Penticton MP Dan Albas appeared before the regional district Corporate Services Committee to field board concerns of a federal nature on January 23.
The board discussed four topics with the federal member of parliament: medical marijuana, federal grant opportunities, Aboriginal Affairs and Northern Development Canada Additions to reserve, and Canada Post reductions in service.
Albas attempted to assauge the fears of the board over the prospect of medical marijuana facilities locating in the regional district.
He said the applications for medical marijuana licenses are extensive, containing a number of hoops for applicants to jump through.
“The program is designed to help a small number of people gain access to medical marijuana. There will always be an underground (market) element to it,” he said. Albas noted that a Supreme Court decision decreed that Canadian citizens have the right of access to medical marijuana, and the new program was an attempt to balance individual rights to access with those of public safety.
“Regulation of these facilities should not be foisted on municipalities,” Albas said, noting the present system cost eight million dollars a year to regulate.
Area “G” Director Angelique Wood asked what provisions were being made to ensure existing private grow ops were dismantled following the introduction of the new legislation on April 1.
“After April 1, the criminal code applies to private grow ops,” Albas replied, “Most who use it are (basically) seeking access – those who grow in non-compliance will be doing so at their own peril.”
Albas told the directors their inclusion in the decision making process regarding the location of medical grow facilities was through their jurisdiction’s zoning laws. He admitted the system may prove imperfect, but could be changed should the need arise.
Grant funding opportunities
Albas also discussed grant funding opportunities with the committee.
He told the board that gas tax funding had become a permanent funding means, indexed to inflation. He said that a new Building Canada Fund was being created with 53 billion dollars dedicated over 10 years to municipal infrastructure.
With teh addition of gas tax funding, there will be over 63 billion dollars worth of investment in infrastructure over the next 10 years.
Albas said budget details were closely guarded secrets and would be revealed with upcoming budget announcements.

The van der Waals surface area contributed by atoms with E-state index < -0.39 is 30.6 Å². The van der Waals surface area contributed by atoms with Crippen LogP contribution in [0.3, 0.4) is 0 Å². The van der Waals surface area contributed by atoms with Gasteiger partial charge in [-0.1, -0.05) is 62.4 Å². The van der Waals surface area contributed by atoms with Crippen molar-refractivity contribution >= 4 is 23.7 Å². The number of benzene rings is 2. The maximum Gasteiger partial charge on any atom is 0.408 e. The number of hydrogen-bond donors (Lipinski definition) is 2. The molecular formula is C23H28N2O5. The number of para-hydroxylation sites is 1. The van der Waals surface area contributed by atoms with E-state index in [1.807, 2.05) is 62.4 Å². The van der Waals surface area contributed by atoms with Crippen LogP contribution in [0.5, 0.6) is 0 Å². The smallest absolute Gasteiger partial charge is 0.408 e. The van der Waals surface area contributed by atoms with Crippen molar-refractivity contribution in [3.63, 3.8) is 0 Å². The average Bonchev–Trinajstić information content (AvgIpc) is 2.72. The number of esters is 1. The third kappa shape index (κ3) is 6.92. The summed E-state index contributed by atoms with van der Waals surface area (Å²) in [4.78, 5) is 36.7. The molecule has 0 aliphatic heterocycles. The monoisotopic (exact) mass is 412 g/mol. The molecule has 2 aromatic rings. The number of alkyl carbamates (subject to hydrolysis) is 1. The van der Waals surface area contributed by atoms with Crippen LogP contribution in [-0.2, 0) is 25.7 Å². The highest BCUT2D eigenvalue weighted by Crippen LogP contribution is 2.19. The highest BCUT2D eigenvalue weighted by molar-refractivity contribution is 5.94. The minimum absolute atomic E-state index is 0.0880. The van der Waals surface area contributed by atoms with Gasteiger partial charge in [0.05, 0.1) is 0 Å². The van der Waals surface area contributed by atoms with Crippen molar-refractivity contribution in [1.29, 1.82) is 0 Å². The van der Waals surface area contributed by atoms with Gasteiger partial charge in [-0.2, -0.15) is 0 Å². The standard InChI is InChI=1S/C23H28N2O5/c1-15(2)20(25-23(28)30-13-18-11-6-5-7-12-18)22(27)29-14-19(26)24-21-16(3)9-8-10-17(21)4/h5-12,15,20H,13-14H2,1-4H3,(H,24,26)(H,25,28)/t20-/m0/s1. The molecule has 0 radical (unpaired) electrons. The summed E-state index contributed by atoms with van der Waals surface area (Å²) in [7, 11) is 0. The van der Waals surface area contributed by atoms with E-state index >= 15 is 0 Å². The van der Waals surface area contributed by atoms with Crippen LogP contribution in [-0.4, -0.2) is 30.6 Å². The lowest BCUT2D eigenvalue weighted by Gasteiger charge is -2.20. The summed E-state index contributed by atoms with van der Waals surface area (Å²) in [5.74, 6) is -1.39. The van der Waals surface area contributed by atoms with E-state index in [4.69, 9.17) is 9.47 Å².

AANDC Additions to reserve
Keremeos Director Manfred Bauer asked Albas about new additions to reserve policy. He cited such things as lack of control, the expectation of negotiation in good faith with no veto power, and possible financial and zoning issues stemming from the new additions to reserve policy as problems faced by municipalities.
“Are you planning on reacting to these concerns, or just listening to them?” he asked Albas.
Albas explained the policy of Aboriginal Affairs and Northern Development Canada (AANDC) was to seek public opinion, and had done that with respect to changes to additions to reserves, noting the Federation of Canadian Municipalities (FCM) and Union of BC Municipalities (UBCM) had both made submissions on the subject.
“If you have specific information, let me know,” Albas said.
Oliver Rural Director Allan Patton described a scenario where a developer or a native could buy a parcel of land, turn it over to an Indian band and bypass any existing land use regulation.
“Then of course, the regional district or the municipality loses the tax revenue from it, then there’s the issue of competition in there. It’s a big concern.”
Albas attempted to reassure Patton, stating that the AANDC had a number of land use policies and statutes that had to be adhered to that included the consideration of existing zoning, adding he had heard similar concerns from First Nations representatives as well.
Canada Post cuts
Albas stated that only 24 per cent of his riding constituents were affected by recent Canada Post service cuts that will see an end to door to door delivery of lettermail. He claimed to have heard little complaint about the changes.
Area “G” Director Angelique Wood suggested the value of a postmaster in a small community was more than simply that of a mail deliverer.
“Our postmaster in Hedley notices things like people not picking up their mail,” she said, adding the postmaster is one of the first to notice if one of the community’s elderly residents isn’t out and about as usual.
“She notifies neighbours, and asks them to check on their fellow residents,” she told Albas.
“It has resulted in people being found, fallen down, who couldn’t get up, and people who are hurt.
“I know we talk about the cost of the service, but our post offices are doing much, much more than just taking care of the mail.”
“This is an appeal – there’s more built in than we’re paying for than just a mail service.”